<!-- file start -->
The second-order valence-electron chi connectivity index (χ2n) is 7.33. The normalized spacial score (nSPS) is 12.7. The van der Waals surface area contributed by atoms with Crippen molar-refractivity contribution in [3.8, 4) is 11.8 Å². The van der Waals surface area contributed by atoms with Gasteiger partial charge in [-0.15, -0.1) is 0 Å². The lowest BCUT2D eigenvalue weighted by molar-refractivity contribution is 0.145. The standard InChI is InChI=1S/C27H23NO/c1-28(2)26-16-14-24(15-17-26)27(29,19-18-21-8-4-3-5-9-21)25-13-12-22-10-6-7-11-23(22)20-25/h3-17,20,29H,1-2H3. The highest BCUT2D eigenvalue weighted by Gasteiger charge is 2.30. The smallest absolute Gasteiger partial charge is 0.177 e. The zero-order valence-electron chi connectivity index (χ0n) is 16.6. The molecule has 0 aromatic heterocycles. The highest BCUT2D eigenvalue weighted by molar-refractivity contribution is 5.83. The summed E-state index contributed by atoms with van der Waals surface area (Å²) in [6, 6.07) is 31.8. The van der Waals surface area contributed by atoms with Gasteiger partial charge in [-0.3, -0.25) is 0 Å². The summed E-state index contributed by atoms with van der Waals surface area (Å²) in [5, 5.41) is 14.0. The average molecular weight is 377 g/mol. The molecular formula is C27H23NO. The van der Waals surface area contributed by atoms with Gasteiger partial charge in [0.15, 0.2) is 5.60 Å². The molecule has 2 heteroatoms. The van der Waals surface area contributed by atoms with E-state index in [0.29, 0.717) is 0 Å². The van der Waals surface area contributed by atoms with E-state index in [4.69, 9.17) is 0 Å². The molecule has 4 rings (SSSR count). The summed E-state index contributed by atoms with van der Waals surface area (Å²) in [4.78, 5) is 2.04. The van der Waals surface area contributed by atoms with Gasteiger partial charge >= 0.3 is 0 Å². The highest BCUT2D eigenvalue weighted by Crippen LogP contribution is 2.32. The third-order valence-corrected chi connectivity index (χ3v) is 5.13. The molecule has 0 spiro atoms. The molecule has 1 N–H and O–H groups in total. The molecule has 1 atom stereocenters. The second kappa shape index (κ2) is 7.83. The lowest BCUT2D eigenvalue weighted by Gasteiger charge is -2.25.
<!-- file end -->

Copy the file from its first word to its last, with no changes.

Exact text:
The second-order valence-electron chi connectivity index (χ2n) is 7.33. The normalized spacial score (nSPS) is 12.7. The van der Waals surface area contributed by atoms with Crippen molar-refractivity contribution in [3.8, 4) is 11.8 Å². The van der Waals surface area contributed by atoms with Gasteiger partial charge in [-0.15, -0.1) is 0 Å². The lowest BCUT2D eigenvalue weighted by molar-refractivity contribution is 0.145. The standard InChI is InChI=1S/C27H23NO/c1-28(2)26-16-14-24(15-17-26)27(29,19-18-21-8-4-3-5-9-21)25-13-12-22-10-6-7-11-23(22)20-25/h3-17,20,29H,1-2H3. The highest BCUT2D eigenvalue weighted by Gasteiger charge is 2.30. The smallest absolute Gasteiger partial charge is 0.177 e. The zero-order valence-electron chi connectivity index (χ0n) is 16.6. The molecule has 0 aromatic heterocycles. The highest BCUT2D eigenvalue weighted by molar-refractivity contribution is 5.83. The summed E-state index contributed by atoms with van der Waals surface area (Å²) in [6, 6.07) is 31.8. The van der Waals surface area contributed by atoms with Gasteiger partial charge in [-0.3, -0.25) is 0 Å². The summed E-state index contributed by atoms with van der Waals surface area (Å²) in [5, 5.41) is 14.0. The average molecular weight is 377 g/mol. The molecular formula is C27H23NO. The van der Waals surface area contributed by atoms with Gasteiger partial charge in [0.15, 0.2) is 5.60 Å². The molecule has 2 heteroatoms. The van der Waals surface area contributed by atoms with E-state index in [0.29, 0.717) is 0 Å². The van der Waals surface area contributed by atoms with E-state index in [4.69, 9.17) is 0 Å². The molecule has 4 rings (SSSR count). The summed E-state index contributed by atoms with van der Waals surface area (Å²) in [4.78, 5) is 2.04. The van der Waals surface area contributed by atoms with Gasteiger partial charge >= 0.3 is 0 Å². The highest BCUT2D eigenvalue weighted by Crippen LogP contribution is 2.32. The third-order valence-corrected chi connectivity index (χ3v) is 5.13. The molecule has 0 spiro atoms. The molecule has 1 N–H and O–H groups in total. The molecule has 1 atom stereocenters. The second kappa shape index (κ2) is 7.83. The lowest BCUT2D eigenvalue weighted by Gasteiger charge is -2.25.